Landis SH, Ananth CV, Lokomba V, Hartmann KE, Thorp JM Jr, Horton A, Atibu J, Ryder RW, Tshefu A, Meshnick SR.
Department of Epidemiology, School of Public Health, University of North Carolina, Chapel Hill, NC 2
Ultrasound Obstet Gynecol. 2009 Oct;34(4):379-86.

OBJECTIVES: To create a fetal size nomogram for use in sub-Saharan Africa and compare the derived centiles with reference intervals from developed countries.

METHODS: Fetal biometric measurements were obtained at entry to antenatal care (11-22 weeks’ gestation) and thereafter at 4-week intervals from pregnant women enrolled in a longitudinal ultrasound study in Kinshasa, Democratic Republic of Congo. The study population comprised 144 singleton gestations with ultrasound-derived gestational age within 14 days of the menstrual estimate. A total of 755 monthly ultrasound scans were included with a mean +/- SD of 5 +/- 1 (range, 2-8) scans per woman. Estimated fetal weight (EFW) was calculated at each ultrasound examination using the Hadlock algorithm. A general mixed-effects linear regression model that incorporated random effects for both the intercept and slope was fitted to log-transformed EFW to account for both mean growth and within-fetus variability in growth. Reference centiles (5(th), 10(th), 50(th), 90(th) and 95(th) centiles) were derived from this model.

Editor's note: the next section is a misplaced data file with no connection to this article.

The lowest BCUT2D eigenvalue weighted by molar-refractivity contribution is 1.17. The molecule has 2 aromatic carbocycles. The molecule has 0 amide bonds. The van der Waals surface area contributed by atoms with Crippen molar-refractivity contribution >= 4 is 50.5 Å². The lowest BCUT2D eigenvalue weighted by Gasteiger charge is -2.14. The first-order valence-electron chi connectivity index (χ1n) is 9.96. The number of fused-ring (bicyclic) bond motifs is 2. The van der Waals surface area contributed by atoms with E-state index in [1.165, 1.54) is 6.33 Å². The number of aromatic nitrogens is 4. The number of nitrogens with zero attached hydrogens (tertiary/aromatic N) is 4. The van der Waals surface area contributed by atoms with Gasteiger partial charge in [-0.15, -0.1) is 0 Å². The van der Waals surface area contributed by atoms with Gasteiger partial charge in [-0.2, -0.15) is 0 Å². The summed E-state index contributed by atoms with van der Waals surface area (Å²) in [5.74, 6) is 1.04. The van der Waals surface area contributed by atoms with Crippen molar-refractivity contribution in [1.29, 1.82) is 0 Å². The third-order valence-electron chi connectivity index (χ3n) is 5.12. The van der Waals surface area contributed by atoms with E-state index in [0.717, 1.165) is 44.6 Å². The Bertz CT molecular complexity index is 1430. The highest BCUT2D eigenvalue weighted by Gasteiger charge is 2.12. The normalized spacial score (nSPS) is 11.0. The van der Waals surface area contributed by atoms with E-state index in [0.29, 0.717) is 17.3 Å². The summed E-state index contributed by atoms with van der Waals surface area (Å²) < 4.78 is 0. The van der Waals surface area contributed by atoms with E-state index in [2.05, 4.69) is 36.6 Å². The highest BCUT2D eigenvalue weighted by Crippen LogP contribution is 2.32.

RESULTS: Nomograms derived from developed populations consistently overestimated the 50(th) centile EFW value for Congolese fetuses by roughly 5-12%. Differences observed in the 10(th) and 90(th) centiles were inconsistent between nomograms, but generally followed a pattern of overestimation that decreased with advancing gestational age.

CONCLUSIONS: In low-resource settings, endemic malaria and maternal nutritional factors, including low prepregnancy weight and pregnancy weight gain, probably lead to lower fetal weight and utilization of nomograms derived from developed populations is not appropriate. This customized nomogram could provide more applicable reference intervals for diagnosis of intrauterine growth restriction in sub-Saharan African populations.

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